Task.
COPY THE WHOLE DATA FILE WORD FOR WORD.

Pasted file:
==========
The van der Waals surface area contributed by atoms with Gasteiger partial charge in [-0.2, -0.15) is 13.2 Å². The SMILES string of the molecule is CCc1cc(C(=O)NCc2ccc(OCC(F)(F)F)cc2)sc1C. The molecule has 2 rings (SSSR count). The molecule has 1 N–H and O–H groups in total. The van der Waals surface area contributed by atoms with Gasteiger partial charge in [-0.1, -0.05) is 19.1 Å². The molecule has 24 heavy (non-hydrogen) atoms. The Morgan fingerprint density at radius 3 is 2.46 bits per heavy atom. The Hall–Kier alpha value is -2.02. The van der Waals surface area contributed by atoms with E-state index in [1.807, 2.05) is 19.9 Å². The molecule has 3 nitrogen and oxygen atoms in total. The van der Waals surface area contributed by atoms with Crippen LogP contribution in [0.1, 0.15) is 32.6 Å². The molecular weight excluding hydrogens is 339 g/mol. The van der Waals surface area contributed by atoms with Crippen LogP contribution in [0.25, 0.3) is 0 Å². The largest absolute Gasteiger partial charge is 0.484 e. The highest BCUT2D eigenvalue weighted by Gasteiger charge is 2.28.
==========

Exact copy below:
The van der Waals surface area contributed by atoms with Gasteiger partial charge in [-0.2, -0.15) is 13.2 Å². The SMILES string of the molecule is CCc1cc(C(=O)NCc2ccc(OCC(F)(F)F)cc2)sc1C. The molecule has 2 rings (SSSR count). The molecule has 1 N–H and O–H groups in total. The van der Waals surface area contributed by atoms with Gasteiger partial charge in [-0.1, -0.05) is 19.1 Å². The molecule has 24 heavy (non-hydrogen) atoms. The Morgan fingerprint density at radius 3 is 2.46 bits per heavy atom. The Hall–Kier alpha value is -2.02. The van der Waals surface area contributed by atoms with E-state index in [1.807, 2.05) is 19.9 Å². The molecule has 3 nitrogen and oxygen atoms in total. The van der Waals surface area contributed by atoms with Crippen LogP contribution in [0.1, 0.15) is 32.6 Å². The molecular weight excluding hydrogens is 339 g/mol. The van der Waals surface area contributed by atoms with Crippen LogP contribution in [0.25, 0.3) is 0 Å². The largest absolute Gasteiger partial charge is 0.484 e. The highest BCUT2D eigenvalue weighted by Gasteiger charge is 2.28.